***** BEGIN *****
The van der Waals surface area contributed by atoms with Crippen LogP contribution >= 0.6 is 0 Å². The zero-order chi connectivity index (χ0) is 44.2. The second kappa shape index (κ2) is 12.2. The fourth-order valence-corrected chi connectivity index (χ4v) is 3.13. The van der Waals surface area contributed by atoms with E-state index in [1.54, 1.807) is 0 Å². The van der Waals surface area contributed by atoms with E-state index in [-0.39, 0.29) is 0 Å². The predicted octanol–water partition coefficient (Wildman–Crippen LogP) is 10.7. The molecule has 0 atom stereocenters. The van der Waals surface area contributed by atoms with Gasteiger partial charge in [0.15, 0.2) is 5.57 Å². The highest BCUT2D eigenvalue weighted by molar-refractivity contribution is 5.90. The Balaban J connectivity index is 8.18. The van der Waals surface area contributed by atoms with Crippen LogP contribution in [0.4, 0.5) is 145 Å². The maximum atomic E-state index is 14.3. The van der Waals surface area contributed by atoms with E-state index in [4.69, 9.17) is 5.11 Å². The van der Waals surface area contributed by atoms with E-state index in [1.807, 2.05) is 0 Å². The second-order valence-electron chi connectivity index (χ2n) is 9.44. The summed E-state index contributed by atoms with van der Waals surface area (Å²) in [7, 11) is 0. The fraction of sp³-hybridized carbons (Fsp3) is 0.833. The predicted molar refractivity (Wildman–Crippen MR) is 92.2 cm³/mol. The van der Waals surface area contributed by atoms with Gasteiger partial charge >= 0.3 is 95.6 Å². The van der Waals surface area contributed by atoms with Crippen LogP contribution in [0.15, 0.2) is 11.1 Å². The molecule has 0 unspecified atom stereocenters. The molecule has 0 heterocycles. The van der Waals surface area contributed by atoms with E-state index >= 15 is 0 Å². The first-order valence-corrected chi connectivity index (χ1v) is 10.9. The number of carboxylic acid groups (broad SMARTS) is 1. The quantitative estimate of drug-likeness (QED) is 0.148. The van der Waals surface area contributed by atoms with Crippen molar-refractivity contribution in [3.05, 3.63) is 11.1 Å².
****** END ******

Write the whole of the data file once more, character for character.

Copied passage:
The van der Waals surface area contributed by atoms with Crippen LogP contribution >= 0.6 is 0 Å². The zero-order chi connectivity index (χ0) is 44.2. The second kappa shape index (κ2) is 12.2. The fourth-order valence-corrected chi connectivity index (χ4v) is 3.13. The van der Waals surface area contributed by atoms with E-state index in [1.54, 1.807) is 0 Å². The van der Waals surface area contributed by atoms with E-state index in [-0.39, 0.29) is 0 Å². The predicted octanol–water partition coefficient (Wildman–Crippen LogP) is 10.7. The molecule has 0 atom stereocenters. The van der Waals surface area contributed by atoms with Gasteiger partial charge in [0.15, 0.2) is 5.57 Å². The highest BCUT2D eigenvalue weighted by molar-refractivity contribution is 5.90. The Balaban J connectivity index is 8.18. The van der Waals surface area contributed by atoms with Crippen LogP contribution in [0.4, 0.5) is 145 Å². The maximum atomic E-state index is 14.3. The van der Waals surface area contributed by atoms with E-state index in [4.69, 9.17) is 5.11 Å². The van der Waals surface area contributed by atoms with E-state index in [1.807, 2.05) is 0 Å². The second-order valence-electron chi connectivity index (χ2n) is 9.44. The summed E-state index contributed by atoms with van der Waals surface area (Å²) in [7, 11) is 0. The fraction of sp³-hybridized carbons (Fsp3) is 0.833. The predicted molar refractivity (Wildman–Crippen MR) is 92.2 cm³/mol. The van der Waals surface area contributed by atoms with Gasteiger partial charge >= 0.3 is 95.6 Å². The van der Waals surface area contributed by atoms with Crippen LogP contribution in [0.15, 0.2) is 11.1 Å². The molecule has 0 unspecified atom stereocenters. The molecule has 0 heterocycles. The van der Waals surface area contributed by atoms with E-state index >= 15 is 0 Å². The first-order valence-corrected chi connectivity index (χ1v) is 10.9. The number of carboxylic acid groups (broad SMARTS) is 1. The quantitative estimate of drug-likeness (QED) is 0.148. The van der Waals surface area contributed by atoms with Crippen molar-refractivity contribution in [3.05, 3.63) is 11.1 Å².